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I Gravitational time dilation calculation near a Black Hole

  1. Mar 27, 2017 #1
    Hello to everyone!

    I am trying to understand in practice the Gravitational Time Dilation by calculating the time distortion near the supermassive black hole Sgr A* in our Galactic Center.

    According to Einstein's Theory of General Relativity, the time distortion near a black hole is calculated with the following formula:

    T^2 = t^2 / 1 - ( Rs / r ), where:

    T= Observer A time, far away from the black hole
    t = Observer B close to the black hole
    r = Distance between the black hole and Observer B
    Rs= Schwarzschild Radius

    For the Sgr A* black hole I found that the Schwarzschild Radius is Rs=13 * 10^16 km. Based on that, I tried to calculate how close to the Event Horizon of the black hole does Observer B have to be so that Observer A sees 60 seconds pass for every 12 seconds on Observer B clock. I calculated that the distance should be r=541.666,67 km

    Could you tell me please if my reasoning is correct and if not what is the proper answer?

    Thank you in advance!
     
    Last edited: Mar 27, 2017
  2. jcsd
  3. Mar 27, 2017 #2

    stevendaryl

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    That's not quite right. It should be:

    [itex]T^2 = t^2 \frac{1}{1-(R_s/r)}[/itex]

    But actually, that formula is only valid for a special case: when Observer B is hovering in place outside the black hole. A more realistic case would be for observer B to be traveling in a circular orbit around the black hole.
     
  4. Mar 27, 2017 #3
    Initially, thank you very much for your answer. I am really sorry, I made a typo in the formula, which I have just corrected it.

    1. So the distance from the event horizon [ r=541.666,67 km ] that I have calculated is true only for a hypothetical scenario in which the Observer B is hovering in place outside the black hole.
    2. In order to calculate a more realistic case, in which the Observer B is travelling in a circular orbit around the black hole should I calculate also the time distortion due to the relative velocity?
     
  5. Mar 27, 2017 #4

    Nugatory

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    There's more to it than that because the gravitational time dilation is different for a hovering observer and one in a freefall orbit (as you would expect, because they are following very different paths through spacetime). The wikipedia page on "Gravitational time dilation" has the formula you need, and then you will have to add the effects of relative velocity on top of that.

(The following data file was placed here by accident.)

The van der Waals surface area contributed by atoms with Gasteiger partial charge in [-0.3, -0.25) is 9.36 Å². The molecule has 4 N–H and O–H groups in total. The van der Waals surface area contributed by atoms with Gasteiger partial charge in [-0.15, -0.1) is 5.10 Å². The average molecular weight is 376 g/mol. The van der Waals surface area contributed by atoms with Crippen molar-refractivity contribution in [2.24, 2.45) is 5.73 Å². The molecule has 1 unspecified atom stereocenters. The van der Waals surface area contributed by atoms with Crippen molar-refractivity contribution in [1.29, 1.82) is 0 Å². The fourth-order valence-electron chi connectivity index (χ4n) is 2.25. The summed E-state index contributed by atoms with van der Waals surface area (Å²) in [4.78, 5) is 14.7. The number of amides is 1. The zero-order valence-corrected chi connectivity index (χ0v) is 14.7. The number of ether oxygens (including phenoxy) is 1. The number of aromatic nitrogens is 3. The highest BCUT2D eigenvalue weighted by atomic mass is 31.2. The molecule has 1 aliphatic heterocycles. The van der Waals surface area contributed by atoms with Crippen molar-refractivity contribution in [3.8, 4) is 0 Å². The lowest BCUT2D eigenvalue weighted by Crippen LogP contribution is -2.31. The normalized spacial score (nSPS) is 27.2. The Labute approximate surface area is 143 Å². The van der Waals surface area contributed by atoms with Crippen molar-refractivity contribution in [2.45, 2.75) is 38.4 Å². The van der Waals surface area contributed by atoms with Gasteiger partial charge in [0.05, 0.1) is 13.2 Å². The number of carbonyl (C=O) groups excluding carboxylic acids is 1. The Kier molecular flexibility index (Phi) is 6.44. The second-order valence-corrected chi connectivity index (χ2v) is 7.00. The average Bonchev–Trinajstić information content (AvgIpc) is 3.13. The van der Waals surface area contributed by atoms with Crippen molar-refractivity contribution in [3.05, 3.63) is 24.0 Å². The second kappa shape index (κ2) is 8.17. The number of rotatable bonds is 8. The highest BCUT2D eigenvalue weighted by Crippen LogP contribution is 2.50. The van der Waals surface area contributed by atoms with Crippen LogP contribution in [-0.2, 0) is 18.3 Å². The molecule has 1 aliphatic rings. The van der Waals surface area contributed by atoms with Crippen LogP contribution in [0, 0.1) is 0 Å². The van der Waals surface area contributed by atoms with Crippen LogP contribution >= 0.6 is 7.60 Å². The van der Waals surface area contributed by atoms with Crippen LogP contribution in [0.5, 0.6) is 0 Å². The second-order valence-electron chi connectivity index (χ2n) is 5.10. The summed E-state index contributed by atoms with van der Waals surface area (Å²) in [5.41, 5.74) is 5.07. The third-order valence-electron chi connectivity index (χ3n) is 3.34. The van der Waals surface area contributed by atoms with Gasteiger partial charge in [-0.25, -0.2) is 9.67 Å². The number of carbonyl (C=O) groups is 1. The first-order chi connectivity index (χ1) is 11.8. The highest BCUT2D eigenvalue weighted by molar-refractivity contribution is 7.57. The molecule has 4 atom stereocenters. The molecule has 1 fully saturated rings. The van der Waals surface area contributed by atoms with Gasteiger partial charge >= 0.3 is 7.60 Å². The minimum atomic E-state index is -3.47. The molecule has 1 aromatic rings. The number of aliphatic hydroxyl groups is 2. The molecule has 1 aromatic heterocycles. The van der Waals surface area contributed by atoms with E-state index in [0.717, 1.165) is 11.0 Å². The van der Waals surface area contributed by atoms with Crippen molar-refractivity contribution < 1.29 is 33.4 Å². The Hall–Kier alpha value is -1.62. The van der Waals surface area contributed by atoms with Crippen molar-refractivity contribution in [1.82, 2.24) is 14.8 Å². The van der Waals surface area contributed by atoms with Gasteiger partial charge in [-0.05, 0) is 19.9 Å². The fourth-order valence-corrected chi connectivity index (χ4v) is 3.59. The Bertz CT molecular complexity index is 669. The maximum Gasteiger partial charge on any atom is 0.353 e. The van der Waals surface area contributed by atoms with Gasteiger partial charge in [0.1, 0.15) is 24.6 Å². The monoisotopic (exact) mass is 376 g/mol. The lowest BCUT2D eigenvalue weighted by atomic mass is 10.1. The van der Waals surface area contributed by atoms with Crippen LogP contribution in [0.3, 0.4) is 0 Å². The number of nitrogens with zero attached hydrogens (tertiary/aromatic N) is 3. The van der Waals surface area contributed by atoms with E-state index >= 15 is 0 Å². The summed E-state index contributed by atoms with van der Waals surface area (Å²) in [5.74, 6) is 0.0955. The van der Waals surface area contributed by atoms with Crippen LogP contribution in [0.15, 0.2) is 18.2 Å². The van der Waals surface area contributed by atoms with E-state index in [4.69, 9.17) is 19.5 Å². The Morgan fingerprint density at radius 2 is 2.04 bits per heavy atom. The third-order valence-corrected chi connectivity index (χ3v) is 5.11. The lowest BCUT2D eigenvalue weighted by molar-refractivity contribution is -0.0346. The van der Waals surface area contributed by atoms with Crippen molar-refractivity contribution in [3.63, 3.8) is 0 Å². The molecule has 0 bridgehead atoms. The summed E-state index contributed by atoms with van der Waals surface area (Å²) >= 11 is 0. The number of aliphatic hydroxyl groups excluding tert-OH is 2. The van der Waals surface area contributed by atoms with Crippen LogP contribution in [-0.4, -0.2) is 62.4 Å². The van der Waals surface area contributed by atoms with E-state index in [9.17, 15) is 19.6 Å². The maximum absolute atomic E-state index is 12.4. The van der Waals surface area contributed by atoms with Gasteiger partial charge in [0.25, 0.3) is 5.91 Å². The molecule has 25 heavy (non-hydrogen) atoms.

6. Mar 27, 2017 #5

    stevendaryl

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    Yes, but in Schwarzschild coordinates, the time-dilation effect of tangential motion (constant [itex]r[/itex]) is different from that of radial motion.

    For circular motion, we have:

    [itex]dt^2 = [(1-R_s/r) - r^2 \dot{\phi}^2] dT^2[/itex]

    where [itex]\dot{\phi}[/itex] is the angular velocity, as measured in terms of the time variable [itex]T[/itex].
     
  7. Mar 27, 2017 #6

    PeterDonis

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    It is worth noting, though, that free-fall circular orbits are only possible outside ##r = 3M## (3/2 the Schwarzschild radius), and those orbits are unstable until you get outside ##r = 6M## (3 times the Schwarzschild radius). The formula for time dilation in a free-fall circular orbit is

    $$
    T = \frac{t}{\sqrt{1 - \frac{3}{2} \frac{R_s}{r}}}
    $$

    The orbital velocity doesn't appear directly because for a free-fall orbit it has a fixed relationship to ##R_s## and ##r##.
     
  8. Mar 27, 2017 #7

    PeterDonis

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    It's also worth noting that all of the formulas we are discussing are for a non-rotating black hole. AFAIK the hole at the center of our galaxy is not rotating (or at least not significantly).
     
  9. Mar 30, 2017 #8
    Thank you all for the very informative answers.

    Finally and after exploring your comments, I have understood much better the way that time distorts near a black hole. Especially, the Wikipedia page on "Gravitational Time Dilation" includes all the necessary formulas regarding the time dilation for an Observer either in a "hovering situation" - rest frame or in a Circular Orbit.

    However, the only unclear point to me now is whether the Sgr A* Black Hole is indeed a non-rotating black hole and if we can use these formulas. After a search on the Web, I found that Sgr A* Black Hole is rotating, but I couldn't find if its rotation is significant or not regarding the application of these formulas.

    So, can we assume that Sgr A* Black Hole is a non-rotating spherical body and finally to apply these formulas for simple Gravitational Time Dilation calculations? Or our results would be completely wrong if the rotation of the Sgr A* Black Hole is significant?

    Thank you.
     
  10. Mar 30, 2017 #9

    PeterDonis

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    If the rotation is significant, the correct formulas would be different (and more complicated).

    I don't know how much information we have on the actual rotation rate of the Sgr A black hole.
     
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